I would love to say that everything just fell into to place and I guess looking back now, it did.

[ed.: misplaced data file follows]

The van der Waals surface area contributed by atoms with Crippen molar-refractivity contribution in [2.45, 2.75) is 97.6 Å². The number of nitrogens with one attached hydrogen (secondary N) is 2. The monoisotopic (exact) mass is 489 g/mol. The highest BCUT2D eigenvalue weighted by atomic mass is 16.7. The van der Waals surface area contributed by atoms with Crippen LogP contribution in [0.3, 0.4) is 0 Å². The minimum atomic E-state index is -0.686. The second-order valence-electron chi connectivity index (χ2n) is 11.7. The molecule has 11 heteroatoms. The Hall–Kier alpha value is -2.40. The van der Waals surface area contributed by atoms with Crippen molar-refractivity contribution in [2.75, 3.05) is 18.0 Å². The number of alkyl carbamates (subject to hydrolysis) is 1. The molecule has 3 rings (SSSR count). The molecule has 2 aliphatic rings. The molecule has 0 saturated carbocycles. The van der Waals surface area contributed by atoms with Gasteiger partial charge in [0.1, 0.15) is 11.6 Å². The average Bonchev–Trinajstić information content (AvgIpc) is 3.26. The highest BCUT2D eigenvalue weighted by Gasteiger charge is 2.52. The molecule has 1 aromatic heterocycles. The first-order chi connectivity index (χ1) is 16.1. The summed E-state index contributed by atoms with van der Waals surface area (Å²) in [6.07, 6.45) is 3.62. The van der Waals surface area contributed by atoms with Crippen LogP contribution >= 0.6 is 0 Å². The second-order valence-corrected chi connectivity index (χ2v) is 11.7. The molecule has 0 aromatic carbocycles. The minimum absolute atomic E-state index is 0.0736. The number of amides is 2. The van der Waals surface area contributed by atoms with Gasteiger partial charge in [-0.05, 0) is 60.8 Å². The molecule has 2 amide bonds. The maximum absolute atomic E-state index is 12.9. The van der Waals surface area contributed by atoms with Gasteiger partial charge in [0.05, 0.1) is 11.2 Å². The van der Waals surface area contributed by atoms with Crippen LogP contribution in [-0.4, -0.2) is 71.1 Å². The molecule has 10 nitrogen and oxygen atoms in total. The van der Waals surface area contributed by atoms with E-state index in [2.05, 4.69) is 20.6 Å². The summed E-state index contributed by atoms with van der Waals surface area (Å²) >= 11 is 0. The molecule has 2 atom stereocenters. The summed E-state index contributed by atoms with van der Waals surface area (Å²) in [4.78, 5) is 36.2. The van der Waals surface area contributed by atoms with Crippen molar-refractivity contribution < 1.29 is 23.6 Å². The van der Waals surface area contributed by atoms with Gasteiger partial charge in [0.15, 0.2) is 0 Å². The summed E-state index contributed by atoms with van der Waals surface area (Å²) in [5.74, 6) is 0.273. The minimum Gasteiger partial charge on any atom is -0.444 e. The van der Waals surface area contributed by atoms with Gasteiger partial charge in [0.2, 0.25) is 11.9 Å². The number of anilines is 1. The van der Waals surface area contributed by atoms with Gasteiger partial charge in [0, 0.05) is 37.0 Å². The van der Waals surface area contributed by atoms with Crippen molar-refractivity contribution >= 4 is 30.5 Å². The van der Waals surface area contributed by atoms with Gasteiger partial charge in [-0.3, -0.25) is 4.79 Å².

Our place was not set up for raising pigs, not the way that we wanted it to be. It is an old farmstead. The fences were falling down. The pasture was one big field that did not produce much. We rebuilt fences, put up new fences, making smaller paddocks, and we replanted the pastures using a mixture of brome and orchard grass, clover and alfalfa. We put in an irrigation system to water the pasture. We had 3 old structures here, a Quonset style barn that was a milking parlor, a loafing shed and an old carport. All of these structures were revamped and stalls were built in them for pigs. We had to take water and electricity to all these structures. We bought a tractor, and a feed mill to grind our grain. We put in a grain bin and bought pig feeders. Gary built huts for the different paddocks. While all these projects were going on, we were working on our breeding program. We had lots of challenges in this endeavor. We were breeding pigs of different sizes, and different temperaments. Kunekunes are extremely laid back and are not the most aggressive breeder’s; big pigs are a bit different. There were times that we had to take two steps back, in order to take one step forward. A new breed of pig has not been established since the 1950’s. I know that many people thought we were crazy to take this on, I know others could see what we were trying to do. We never lost sight of our goals, and kept working towards them, even when it seemed we were getting nowhere. We have tweaked, and experimented with different percentages of the breeds that we are using. Every litter that we produce just gets better and better. I have been adamant about not selling any breeding stock until we had the perfect pig, even when people wanted to buy them, and my husband wanted me to sell them. We started selling breeding stock in 2012. I have been called a “snout snob” and I am. We are critical of the pigs we produce and keep only the best of the best for breeding purposes.